Income Inequality, International Payments Imbalances, and Crises

Robert Wade argues that national income inequality and international payments imbalances played a significant role in the financial crisis, and if these issues are not addressed, the problems are likely to reoccur:

We Must Go beyond Microeconomic Regulation to Stabilize the Financial System, by Robert Wade: Responding to Jeff Madrick’s recent post on the US financial regulation legislation, Triple Crisis guest blogger Robert Wade argues for the need to consider “external” causes of the global financial crisis.  

I agree with and admire the lucidity of Jeff Madrick’s post… But … the focus on [microeconomic] financial regulation obscures the important role of “external” causes in contributing to financial instability (external to national financial systems), and obscures the pressing need for policy reforms to curb these external causes. I highlight two external causes: (1) national income inequality; and (2) international payments imbalances. I argue that if high income inequality and large international payments imbalances are not curbed,… microeconomic efforts to re-regulate and re-structure national financial systems will be eroded or swamped by the force of these more macroeconomic external causes.

On the role of income inequality, in the United States between 1976 and 2007 the top 1% of income recipients received almost 60% of … real income growth. The figure is even more stunning if one takes just the 2000s: the top 1% received more than 70% of the total increase. On the other hand, through the 1990s and 2000s incomes in the bottom half of the American income distribution have stagnated.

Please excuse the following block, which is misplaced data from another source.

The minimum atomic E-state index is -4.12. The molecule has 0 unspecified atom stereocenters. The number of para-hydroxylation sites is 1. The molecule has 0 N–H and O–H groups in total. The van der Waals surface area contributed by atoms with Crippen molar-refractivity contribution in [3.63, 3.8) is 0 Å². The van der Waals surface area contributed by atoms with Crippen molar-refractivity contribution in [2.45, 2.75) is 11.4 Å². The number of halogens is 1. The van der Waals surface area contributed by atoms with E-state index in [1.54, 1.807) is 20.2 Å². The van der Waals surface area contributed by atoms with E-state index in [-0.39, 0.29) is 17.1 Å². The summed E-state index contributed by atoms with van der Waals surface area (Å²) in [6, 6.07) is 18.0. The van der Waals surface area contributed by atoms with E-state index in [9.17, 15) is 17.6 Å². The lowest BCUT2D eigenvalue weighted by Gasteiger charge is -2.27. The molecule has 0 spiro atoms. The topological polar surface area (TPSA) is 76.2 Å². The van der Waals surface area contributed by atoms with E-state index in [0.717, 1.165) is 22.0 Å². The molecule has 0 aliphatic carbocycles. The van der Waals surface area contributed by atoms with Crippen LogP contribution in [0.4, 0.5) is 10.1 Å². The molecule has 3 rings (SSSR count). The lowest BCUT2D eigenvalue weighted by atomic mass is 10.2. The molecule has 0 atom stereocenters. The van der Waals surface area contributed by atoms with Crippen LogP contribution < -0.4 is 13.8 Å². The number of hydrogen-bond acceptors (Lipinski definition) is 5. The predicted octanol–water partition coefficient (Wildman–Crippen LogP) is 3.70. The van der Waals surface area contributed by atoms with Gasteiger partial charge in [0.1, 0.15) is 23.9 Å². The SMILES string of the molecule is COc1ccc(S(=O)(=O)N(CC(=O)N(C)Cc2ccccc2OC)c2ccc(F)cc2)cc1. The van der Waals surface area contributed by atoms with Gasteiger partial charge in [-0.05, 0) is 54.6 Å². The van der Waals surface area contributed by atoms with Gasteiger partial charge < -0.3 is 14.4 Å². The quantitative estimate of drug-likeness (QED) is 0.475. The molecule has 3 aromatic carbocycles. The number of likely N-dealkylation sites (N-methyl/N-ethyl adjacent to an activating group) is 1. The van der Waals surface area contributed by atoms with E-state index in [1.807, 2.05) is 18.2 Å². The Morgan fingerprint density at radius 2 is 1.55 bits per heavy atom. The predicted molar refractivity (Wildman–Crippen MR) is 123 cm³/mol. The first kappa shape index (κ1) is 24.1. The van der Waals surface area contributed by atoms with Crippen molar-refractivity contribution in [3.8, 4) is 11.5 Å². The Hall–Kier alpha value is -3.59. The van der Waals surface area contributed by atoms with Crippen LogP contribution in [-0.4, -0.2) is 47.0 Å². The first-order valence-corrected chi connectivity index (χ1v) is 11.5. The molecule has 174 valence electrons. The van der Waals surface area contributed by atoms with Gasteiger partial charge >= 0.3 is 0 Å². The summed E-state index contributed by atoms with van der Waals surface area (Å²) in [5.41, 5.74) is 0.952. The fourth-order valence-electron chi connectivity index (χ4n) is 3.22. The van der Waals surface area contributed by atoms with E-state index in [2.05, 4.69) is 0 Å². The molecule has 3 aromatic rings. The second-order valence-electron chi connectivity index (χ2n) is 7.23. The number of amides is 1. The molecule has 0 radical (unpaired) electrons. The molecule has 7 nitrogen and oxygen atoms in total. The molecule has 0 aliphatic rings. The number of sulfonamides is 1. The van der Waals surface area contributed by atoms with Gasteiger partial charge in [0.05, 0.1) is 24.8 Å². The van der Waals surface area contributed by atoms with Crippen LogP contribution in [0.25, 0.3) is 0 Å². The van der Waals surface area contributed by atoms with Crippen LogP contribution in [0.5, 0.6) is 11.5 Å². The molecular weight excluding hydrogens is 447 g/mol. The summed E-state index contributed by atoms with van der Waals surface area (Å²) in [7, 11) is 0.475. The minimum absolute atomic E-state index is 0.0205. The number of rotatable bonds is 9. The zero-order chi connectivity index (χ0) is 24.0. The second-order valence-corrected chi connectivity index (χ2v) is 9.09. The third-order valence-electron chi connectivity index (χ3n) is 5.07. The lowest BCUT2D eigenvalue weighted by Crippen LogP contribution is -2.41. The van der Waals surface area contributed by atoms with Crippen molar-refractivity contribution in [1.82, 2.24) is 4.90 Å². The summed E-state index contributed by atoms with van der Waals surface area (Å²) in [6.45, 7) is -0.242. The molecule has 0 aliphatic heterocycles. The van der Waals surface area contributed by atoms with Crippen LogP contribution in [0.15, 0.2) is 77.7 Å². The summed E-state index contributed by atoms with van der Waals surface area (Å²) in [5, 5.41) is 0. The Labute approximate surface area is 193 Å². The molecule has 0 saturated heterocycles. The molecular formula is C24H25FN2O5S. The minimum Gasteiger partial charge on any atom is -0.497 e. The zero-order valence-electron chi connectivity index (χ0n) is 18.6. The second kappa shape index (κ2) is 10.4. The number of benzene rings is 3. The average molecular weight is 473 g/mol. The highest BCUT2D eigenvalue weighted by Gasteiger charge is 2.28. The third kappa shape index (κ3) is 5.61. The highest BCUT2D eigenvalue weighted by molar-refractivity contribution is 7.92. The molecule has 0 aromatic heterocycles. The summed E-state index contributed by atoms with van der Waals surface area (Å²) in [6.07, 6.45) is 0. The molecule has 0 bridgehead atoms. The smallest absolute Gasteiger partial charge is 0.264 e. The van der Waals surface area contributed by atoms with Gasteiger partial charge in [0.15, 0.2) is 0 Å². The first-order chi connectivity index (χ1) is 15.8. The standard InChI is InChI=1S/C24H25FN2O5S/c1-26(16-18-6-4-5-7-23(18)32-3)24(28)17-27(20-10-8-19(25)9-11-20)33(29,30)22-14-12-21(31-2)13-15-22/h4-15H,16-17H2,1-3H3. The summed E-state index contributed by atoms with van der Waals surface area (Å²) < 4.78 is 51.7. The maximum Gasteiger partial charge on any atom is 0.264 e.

One channel by which this soaring inequality contributed to financial instability is reasonably well known. The great bulk of the population on stagnant or near-stagnant incomes tried to increase their consumption and investment by borrowing. With easy access to credit they provided a rising demand for non-prime mortgages, car loans and the like. Their demand pushed up house prices, which enabled them to borrow against the rising value of their houses – to reach levels of debt completely unsustainable … in the event that house prices stopped rising. …

The other channel has received less attention, and it relates to the direct effect of the concentration of income and wealth at the very top. People at the top – high net worth individuals, investment funds, pension funds and the like – greatly increased the demand for complex financial products as they searched for ways to store their wealth. The proliferating billionaires around the world pressured organizations like Goldman Sachs and JP Morgan to supply them with complex financial securities. The investment banks generated huge fee and commission revenues by obliging, and neoliberal economic principles allowed the regulators to believe that the surging growth of complex financial instruments must be to the social benefit.